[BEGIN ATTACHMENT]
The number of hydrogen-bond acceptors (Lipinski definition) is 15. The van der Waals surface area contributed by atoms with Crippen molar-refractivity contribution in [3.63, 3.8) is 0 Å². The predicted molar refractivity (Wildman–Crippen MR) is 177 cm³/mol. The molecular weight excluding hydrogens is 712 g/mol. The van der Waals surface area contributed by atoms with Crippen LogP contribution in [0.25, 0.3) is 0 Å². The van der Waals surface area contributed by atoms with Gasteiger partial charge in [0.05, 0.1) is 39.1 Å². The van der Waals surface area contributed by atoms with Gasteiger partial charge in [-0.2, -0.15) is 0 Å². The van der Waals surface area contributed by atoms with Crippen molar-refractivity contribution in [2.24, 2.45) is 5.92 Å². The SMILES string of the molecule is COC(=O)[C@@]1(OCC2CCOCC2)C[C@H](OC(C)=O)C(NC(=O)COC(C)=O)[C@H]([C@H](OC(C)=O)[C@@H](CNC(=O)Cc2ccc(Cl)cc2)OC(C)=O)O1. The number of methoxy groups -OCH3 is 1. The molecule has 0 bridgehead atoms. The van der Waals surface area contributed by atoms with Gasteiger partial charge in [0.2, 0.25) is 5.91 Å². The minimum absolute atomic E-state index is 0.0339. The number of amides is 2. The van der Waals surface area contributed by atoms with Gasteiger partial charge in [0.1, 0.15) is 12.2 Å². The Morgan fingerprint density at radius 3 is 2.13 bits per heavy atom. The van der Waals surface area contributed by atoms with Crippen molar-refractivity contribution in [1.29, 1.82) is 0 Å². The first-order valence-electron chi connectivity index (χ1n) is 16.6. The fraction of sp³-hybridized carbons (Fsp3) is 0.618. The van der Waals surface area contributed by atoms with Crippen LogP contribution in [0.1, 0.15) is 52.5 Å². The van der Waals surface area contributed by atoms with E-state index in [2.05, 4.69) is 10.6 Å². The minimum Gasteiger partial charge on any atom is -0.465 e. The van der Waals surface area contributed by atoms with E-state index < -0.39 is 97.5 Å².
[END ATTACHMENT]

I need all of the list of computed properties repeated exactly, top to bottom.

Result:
The number of hydrogen-bond acceptors (Lipinski definition) is 15. The van der Waals surface area contributed by atoms with Crippen molar-refractivity contribution in [3.63, 3.8) is 0 Å². The predicted molar refractivity (Wildman–Crippen MR) is 177 cm³/mol. The molecular weight excluding hydrogens is 712 g/mol. The van der Waals surface area contributed by atoms with Crippen LogP contribution in [0.25, 0.3) is 0 Å². The van der Waals surface area contributed by atoms with Gasteiger partial charge in [0.05, 0.1) is 39.1 Å². The van der Waals surface area contributed by atoms with Gasteiger partial charge in [-0.2, -0.15) is 0 Å². The van der Waals surface area contributed by atoms with Crippen molar-refractivity contribution in [2.24, 2.45) is 5.92 Å². The SMILES string of the molecule is COC(=O)[C@@]1(OCC2CCOCC2)C[C@H](OC(C)=O)C(NC(=O)COC(C)=O)[C@H]([C@H](OC(C)=O)[C@@H](CNC(=O)Cc2ccc(Cl)cc2)OC(C)=O)O1. The number of methoxy groups -OCH3 is 1. The molecule has 0 bridgehead atoms. The van der Waals surface area contributed by atoms with Gasteiger partial charge in [0.2, 0.25) is 5.91 Å². The minimum absolute atomic E-state index is 0.0339. The number of amides is 2. The van der Waals surface area contributed by atoms with Gasteiger partial charge in [0.1, 0.15) is 12.2 Å². The Morgan fingerprint density at radius 3 is 2.13 bits per heavy atom. The van der Waals surface area contributed by atoms with Crippen molar-refractivity contribution in [1.29, 1.82) is 0 Å². The first-order valence-electron chi connectivity index (χ1n) is 16.6. The fraction of sp³-hybridized carbons (Fsp3) is 0.618. The van der Waals surface area contributed by atoms with Crippen LogP contribution in [0.1, 0.15) is 52.5 Å². The van der Waals surface area contributed by atoms with E-state index in [2.05, 4.69) is 10.6 Å². The minimum Gasteiger partial charge on any atom is -0.465 e. The van der Waals surface area contributed by atoms with E-state index < -0.39 is 97.5 Å².